The Dogs are Eating Them Now is a highly personal narrative of our war in Afghanistan and how it went dangerously wrong. Written by a respected and fearless former foreign correspondent who has won multiple awards for his journalism (including an Emmy for the video series "Talking with the Taliban") this is a gripping account of modern warfare that takes you into back alleys, cockpits, and prisons -telling stories that would have endangered his life had he published this book while still working as a journalist. Smith was not simply embedded with the military: he operated independently and at great personal risk to report from inside the war, and the heroes of his story are the translators, guides, and ordinary citizens who helped him find the truth. They revealed sad, absurd, touching stories that provide the key to understanding why the mission failed to deliver peace and democracy.From the corruption of law enforcement agents and the tribal nature of the local power structure to the economics of the drug trade and the frequent blunders of foreign troops, this is the no-holds-barred story from a leading expert on the insurgency.
Military working dogs gained widespread attention after Cairo participated in the SEAL Team 6 mission that led to Osama bin Laden's death. Before that, few civilians realized that dogs served in combat, let alone that they could parachute from thirty thousand feet up. The Dogs of War reveals the amazing range of jobs that our four-legged soldiers now perform, examines the dogs' training and equipment, and sets the record straight on those rumors of titanium teeth. You'll find heartwarming stories of the deep bond that dogs and their handlers share with each other, and learn how soldiers and civilians can help the cause by fostering puppies or adopting retirees. An incredible story of the largely unseen but vital role that dogs play in our armed forces, The Dogs of War is a must-read for animal lovers everywhere.
In the summer of 1980 before she starts junior high school in Santa Rosa, California, Tracy, who was adopted from Vietnam when she was six years old, finds an old ammo box with a dog tag and picture that bring up painful memories for both her Vietnam veteran father and her.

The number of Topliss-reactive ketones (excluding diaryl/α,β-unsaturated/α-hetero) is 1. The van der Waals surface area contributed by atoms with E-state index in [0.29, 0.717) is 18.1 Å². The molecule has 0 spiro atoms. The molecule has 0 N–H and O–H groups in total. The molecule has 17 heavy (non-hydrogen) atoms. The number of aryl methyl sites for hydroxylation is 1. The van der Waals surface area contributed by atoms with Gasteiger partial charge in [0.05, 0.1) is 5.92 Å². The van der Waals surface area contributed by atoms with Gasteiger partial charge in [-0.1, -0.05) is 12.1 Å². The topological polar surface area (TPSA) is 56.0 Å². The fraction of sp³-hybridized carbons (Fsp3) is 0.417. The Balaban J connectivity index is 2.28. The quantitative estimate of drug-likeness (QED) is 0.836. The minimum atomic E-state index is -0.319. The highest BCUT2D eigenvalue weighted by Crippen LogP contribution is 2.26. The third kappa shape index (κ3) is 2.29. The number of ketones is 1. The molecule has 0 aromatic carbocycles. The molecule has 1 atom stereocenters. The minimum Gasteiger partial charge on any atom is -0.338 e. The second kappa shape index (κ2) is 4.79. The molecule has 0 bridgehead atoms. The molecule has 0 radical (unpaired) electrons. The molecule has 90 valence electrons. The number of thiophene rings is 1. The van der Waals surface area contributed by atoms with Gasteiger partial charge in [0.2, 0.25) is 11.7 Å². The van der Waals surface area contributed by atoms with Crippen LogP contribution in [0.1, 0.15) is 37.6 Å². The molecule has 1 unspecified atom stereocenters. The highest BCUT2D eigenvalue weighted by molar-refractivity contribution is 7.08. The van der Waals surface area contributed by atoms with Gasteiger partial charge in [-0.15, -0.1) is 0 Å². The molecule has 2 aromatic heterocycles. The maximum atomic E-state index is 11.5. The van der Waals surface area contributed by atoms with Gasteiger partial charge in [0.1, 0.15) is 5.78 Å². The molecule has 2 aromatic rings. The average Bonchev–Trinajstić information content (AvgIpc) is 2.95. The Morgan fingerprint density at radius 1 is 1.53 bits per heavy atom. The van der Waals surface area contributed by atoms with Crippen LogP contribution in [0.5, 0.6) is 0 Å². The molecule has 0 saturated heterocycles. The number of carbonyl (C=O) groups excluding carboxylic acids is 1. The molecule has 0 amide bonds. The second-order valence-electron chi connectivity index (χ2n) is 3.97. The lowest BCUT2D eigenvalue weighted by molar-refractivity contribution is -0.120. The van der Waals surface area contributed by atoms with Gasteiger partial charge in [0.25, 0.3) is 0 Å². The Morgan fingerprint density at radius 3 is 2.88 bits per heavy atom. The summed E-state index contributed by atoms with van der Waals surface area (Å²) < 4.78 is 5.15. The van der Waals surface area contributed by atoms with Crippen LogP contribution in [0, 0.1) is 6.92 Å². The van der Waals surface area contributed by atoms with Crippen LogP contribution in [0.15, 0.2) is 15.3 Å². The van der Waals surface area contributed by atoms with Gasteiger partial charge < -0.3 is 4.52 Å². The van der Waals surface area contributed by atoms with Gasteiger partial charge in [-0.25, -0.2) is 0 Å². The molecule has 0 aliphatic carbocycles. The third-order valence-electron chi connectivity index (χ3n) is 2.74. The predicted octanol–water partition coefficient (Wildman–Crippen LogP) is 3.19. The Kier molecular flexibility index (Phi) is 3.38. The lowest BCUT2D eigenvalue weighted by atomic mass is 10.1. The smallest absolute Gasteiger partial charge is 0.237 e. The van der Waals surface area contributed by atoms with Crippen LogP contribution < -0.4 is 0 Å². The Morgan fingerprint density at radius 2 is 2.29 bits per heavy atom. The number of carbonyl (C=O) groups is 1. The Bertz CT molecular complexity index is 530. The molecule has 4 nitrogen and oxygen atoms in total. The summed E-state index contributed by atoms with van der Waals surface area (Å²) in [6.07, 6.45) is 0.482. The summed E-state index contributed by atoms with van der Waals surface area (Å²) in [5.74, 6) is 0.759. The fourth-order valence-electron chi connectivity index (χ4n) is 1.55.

Fussell's life began in Pasadena, California, a pastoral middle-class sanctuary almost untouched by the Great Depression. He went as an innocent to nearby Pomona College, where he learned about drink and women, and spent afternoons marching on the football field with the ROTC. And then, when the United States entered World War II, the spell was broken. At nineteen he joined the army and began the central event of his life. He endured basic training, became a second lieutenant in the infantry, and, leading his platoon into battle, was seriously wounded. When he recovered, he vowed never to take orders again. His newly subversive sensibility would color all his later years, as a Harvard Ph.D. student, as a professor of literature, and as one of America's most distinguished commentators on twentieth-century life.
Defense establishments and the armed forces they organize, train, equip, and deploy depend upon the security of capital and capital flows, mechanisms that have become increasingly globalized. Military capabilities are thus closely tied not only to the size of the economic base from which they are drawn, but also to the viability of global convertibility and exchange arrangements. Although the general public has a stake in these economic matters, the interests and interpretive understandings held by policy elites matter most--in particular those among the owners or managers of capital who focus on international finance and the international monetary regimes that sustain global commerce and their capital positions. In The Dollar and National Security, Paul Viotti explores the links between global capital flows, these policy elites, and national security. After establishing the historical link between currency, gold, and security, he continues the monetary-security story by examining the instrumental role the dollar has played in American economic and national security over the past seven decades. He reveals how perceived individual and collective interests are the key drivers toward building the kind of durable consensus necessary to sustain the external financing of American foreign and national security policy, and addresses the future implications for national security as decision-makers in the BRICs and other countries position themselves to assume an even larger policy presence in global commercial, monetary, and security matters.